Author(s): Midorikawa S, Sanada H, Hashimoto S, Suzuki T, Watanabe T
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Abstract OBJECTIVE: Several recent studies have indicated that patients with adrenal incidentaloma often have disturbed glucose tolerance or/and hypertension. It is unclear whether these metabolic conditions could be caused by adrenal incidentaloma. We investigated the prevalence of disturbed glucose tolerance, hypertension and insulin resistance in the patients with non-functioning adrenal incidentaloma and evaluated the changes of the parameters such as glucose tolerance, blood pressure and insulin sensitivity after adrenalectomy. PATIENTS AND METHODS: Among 15 patients with incidentally discovered adrenal tumours in our department from 1996 to 1999, 4 patients were diagnosed as having pre-clinical Cushing's syndrome and the other 11 as having non-functioning tumours based on detailed endocrinological examinations including dexamethasone suppression testing. Four tumours with pre-clinical Cushing's syndrome and 8 tumours out of 11 patients with non-functioning tumours were diagnosed histopathologically as adrenocortical adenomas and the other 3 as of non-adrenal origin including a myelolipoma, an adrenal vascular cyst and an endothelioma. The prevalence of disturbed glucose tolerance was determined with an oral glucose tolerance test, and insulin sensitivity was evaluated by the method of steady state of plasma glucose (SSPG). RESULTS: All 12 patients with adrenocortical adenoma exhibited insulin resistance based on the SSPG (6.9-13.2 mmol/l). Before surgical removal of the tumours, the SSPG titre was relatively higher in the patients with pre-clinical Cushing's syndrome than in those with non-functioning with adrenocortical adenoma (mean value 11.65 vs. 8.99 mmol/l), whereas 2 of the 3 patients with non-adrenocortical tumours did not have insulin resistance. Among the 12 patients with adrenocortical adenoma, 7 (58\%) and 9 (75\%) patients exhibited hypertension and disturbed glucose tolerance, respectively. After removal of the tumours, SSPG of the patients with adrenocortical adenoma, but not that of the other 3 patients with non-cortical tumours, was significantly decreased compared to pre-adrenalectomy values. There are no significant differences in the changes of SSPG titres between in pre-clinical Cushing's syndrome and in non-functioning adrenocortical adenoma. Systolic blood pressure, but not diastolic blood pressure, was also significantly decreased in the patients with adrenocortical adenoma. CONCLUSION: High prevalences of disturbed glucose tolerance, insulin resistance and hypertension were found among the patients with non-functioning adrenocortical tumours. Adrenocortical adenoma may be one of the risk factors for insulin resistance that is believed to induce disturbed glucose tolerance and/or hypertension. Therefore, it is useful to evaluate insulin resistance for the patients with adrenal incidentalomas since results are likely to be helpful in deciding whether to remove the tumour by surgery.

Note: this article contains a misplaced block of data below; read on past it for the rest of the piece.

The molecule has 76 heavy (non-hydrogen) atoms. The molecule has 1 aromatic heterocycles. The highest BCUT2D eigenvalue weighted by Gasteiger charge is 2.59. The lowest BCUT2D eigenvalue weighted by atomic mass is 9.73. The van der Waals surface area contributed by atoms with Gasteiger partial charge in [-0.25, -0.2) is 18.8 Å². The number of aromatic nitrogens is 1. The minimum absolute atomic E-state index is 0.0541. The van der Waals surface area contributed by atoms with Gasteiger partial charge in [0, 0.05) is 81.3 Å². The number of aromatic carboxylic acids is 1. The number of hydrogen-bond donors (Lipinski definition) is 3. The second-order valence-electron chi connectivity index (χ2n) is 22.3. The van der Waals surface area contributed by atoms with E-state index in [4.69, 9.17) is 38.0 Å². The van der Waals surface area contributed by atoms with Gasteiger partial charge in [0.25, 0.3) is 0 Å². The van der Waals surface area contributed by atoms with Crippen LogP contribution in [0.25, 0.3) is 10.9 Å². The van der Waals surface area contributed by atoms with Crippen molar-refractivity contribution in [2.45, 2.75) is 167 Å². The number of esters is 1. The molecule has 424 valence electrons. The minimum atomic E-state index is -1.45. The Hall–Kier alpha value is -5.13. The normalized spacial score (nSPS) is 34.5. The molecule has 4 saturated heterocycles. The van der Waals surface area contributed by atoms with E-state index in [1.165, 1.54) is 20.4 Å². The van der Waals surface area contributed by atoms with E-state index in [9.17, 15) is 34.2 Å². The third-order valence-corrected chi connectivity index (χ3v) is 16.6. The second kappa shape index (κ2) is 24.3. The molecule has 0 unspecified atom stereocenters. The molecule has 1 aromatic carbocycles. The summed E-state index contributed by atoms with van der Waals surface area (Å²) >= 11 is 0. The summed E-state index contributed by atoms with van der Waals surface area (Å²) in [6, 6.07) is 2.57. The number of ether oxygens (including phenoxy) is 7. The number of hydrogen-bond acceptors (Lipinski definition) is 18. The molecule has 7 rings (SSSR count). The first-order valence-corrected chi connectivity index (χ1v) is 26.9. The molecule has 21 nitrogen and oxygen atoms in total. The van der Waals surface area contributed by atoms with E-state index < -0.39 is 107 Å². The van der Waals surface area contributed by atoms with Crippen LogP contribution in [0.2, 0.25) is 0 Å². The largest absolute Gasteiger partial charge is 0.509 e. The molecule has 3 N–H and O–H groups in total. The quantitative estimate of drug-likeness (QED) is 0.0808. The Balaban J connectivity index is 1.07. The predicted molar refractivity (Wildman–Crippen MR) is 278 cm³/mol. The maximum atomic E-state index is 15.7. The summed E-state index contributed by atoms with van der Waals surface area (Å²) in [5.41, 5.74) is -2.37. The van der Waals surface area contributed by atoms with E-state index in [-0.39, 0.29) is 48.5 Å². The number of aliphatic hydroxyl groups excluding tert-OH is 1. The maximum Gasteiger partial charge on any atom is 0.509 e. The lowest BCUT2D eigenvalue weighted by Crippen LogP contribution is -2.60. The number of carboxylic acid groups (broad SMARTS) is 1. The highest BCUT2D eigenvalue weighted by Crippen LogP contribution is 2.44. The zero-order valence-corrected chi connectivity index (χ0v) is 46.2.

This article was published in Clin Endocrinol (Oxf)
and referenced in Journal of Diabetes & Metabolism